Today the federal cabinet adopted the first German Sustainable Finance Strategy. The goal of the strategy is to mobilise investments that are urgently needed for climate action and sustainability while also addressing the climate risks that are increasingly relevant to the financial system. Germany’s Sustainable Finance Strategy is setting a new course in the financial system based on the core themes of climate action and sustainability. The federal government is thereby developing Germany into a leading sustainable finance location. The ground-breaking set of measures includes redirecting federal investments into sustainable forms of investment, sustainability labelling for consumers (sustainability “traffic light” labels) and new sustainability reporting obligations for companies.
“Today we adopted a decision that will have a big impact. Our Sustainable Finance Strategy sets a decisive course for the financial sector based on the core themes of climate action and sustainability. And that is important, because financial markets can steer trillions of euros towards climate action and sustainability. Sustainable investing means investing money with a view to the future and thereby supporting structural change. This is a win-win situation. We are ensuring the protection of our environment, while the ever-growing need for investment will enable investors to profit from these new developments. That’s why financial markets are an important partner in the transformation of our economy. With sustainable financing we will, together, achieve the necessary social and environmental changes far more swiftly. And we are seizing these opportunities in order to channel investments into sustainable projects.” German Finance Minister Olaf Scholz
“Focusing on climate action and sustainability is the right strategy, also from an economic perspective. The Sustainable Finance Strategy will help mobilise investments urgently needed for climate action and environmental protection. This also makes the strategy an important lever for modernising our economy. Many investors have long recognised that sustainable, forward-looking technologies offer them the best business opportunities in the long term. The financial markets need clarity regarding which investments will still be worthwhile in the future – and which ones will become too risky because they are financing obsolete business models. For this approach to work, we need to clearly define what is sustainable and what isn’t. We are currently negotiating this at the EU level. For the German government, one thing is clear: nuclear power cannot be considered sustainable. Anyone who says otherwise threatens to undermine the credibility of a sustainable financial market policy. Nuclear power is no longer profitable, it isn’t clean and poses unavoidable, major residual risks that can no longer be imposed on the general public.” German Environment Minister Svenja Schulze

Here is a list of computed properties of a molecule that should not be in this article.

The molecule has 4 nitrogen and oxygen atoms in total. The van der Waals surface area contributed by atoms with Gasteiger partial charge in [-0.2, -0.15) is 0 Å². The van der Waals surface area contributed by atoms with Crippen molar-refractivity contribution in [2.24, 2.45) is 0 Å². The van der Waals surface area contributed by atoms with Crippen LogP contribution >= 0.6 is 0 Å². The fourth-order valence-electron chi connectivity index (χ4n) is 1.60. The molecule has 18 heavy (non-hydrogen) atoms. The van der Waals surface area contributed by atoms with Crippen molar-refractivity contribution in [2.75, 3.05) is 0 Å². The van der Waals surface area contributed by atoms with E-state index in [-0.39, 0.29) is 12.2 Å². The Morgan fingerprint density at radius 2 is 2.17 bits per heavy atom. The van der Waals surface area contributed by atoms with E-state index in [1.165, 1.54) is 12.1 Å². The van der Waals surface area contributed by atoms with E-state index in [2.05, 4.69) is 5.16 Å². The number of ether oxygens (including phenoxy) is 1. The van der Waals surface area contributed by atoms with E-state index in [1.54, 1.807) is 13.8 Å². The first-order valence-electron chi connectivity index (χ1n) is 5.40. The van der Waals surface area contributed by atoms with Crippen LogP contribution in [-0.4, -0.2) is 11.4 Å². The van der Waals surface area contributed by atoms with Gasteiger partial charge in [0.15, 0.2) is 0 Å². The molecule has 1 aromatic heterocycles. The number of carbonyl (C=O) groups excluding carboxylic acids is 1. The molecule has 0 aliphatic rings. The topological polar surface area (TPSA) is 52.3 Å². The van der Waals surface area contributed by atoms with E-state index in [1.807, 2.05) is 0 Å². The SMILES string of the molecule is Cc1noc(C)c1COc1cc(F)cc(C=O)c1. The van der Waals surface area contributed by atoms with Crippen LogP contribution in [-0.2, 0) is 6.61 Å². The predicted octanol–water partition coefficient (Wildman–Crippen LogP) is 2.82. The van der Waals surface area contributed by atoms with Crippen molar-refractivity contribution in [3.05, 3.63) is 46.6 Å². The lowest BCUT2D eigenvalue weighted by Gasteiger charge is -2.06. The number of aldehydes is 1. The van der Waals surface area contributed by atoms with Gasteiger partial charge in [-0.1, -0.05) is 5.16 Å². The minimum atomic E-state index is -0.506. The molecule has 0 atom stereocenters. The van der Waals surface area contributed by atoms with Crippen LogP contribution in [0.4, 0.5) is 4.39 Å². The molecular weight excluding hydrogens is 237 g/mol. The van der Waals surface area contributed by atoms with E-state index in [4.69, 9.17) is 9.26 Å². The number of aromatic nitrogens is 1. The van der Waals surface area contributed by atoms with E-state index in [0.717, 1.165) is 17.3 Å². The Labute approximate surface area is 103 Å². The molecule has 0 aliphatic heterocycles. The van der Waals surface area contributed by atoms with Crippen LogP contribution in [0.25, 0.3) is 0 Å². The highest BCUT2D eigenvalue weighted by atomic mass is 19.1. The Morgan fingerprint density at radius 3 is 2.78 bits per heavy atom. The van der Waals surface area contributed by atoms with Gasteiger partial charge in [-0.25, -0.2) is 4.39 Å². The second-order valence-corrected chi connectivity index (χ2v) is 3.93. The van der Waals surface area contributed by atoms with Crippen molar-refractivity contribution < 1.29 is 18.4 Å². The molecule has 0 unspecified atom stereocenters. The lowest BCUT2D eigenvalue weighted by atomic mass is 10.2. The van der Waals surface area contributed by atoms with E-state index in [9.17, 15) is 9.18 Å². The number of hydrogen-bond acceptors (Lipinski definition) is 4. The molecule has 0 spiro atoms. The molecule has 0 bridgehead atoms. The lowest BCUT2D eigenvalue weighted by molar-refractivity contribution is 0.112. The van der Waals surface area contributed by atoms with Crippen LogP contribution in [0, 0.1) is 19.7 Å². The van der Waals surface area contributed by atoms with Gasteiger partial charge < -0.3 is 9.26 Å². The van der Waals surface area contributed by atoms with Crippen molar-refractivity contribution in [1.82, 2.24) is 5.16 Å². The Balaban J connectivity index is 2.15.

The Sustainable Finance Strategy comprises a comprehensive package of a total of 26 measures. The following ground-breaking steps are designed, among other things, to mobilise sustainable investments and hence to protect our natural resources, mitigate climate risks and strengthen financial market stability:
Shifting federal investments towards sustainable investments
With the Sustainable Finance Strategy, the German government is underscoring that it wishes to act as a role model in the area of sustainable finance: the federation’s various civil-service pension funds will gradually shift their investments to sustainable indices. To mitigate the climate risks resulting from greenhouse gas emissions, the carbon footprint of equity portfolios needs to be continuously reduced. This applies to an investment volume of currently around €9bn.
The German government will also contribute to further developing the market for sustainable financial instruments with its green bonds. In future, the aim is to issue green bonds in further maturities in order to establish a green bond yield curve that will become a benchmark in the eurozone’s green capital market. In this way, the German government will increase price transparency and strengthen the development of green financial markets.
Milestone for transparency on sustainability in companies and financial instruments
Greater transparency is another important aspect of the Sustainable Finance Strategy. Transparency is key to the success of sustainable finance with investors. Hence, the German government wants to ensure that reliable and comparable information is available that shows how sustainability risks and opportunities affect companies’ business models and what kind of impact companies’ activities have on the environment and human rights.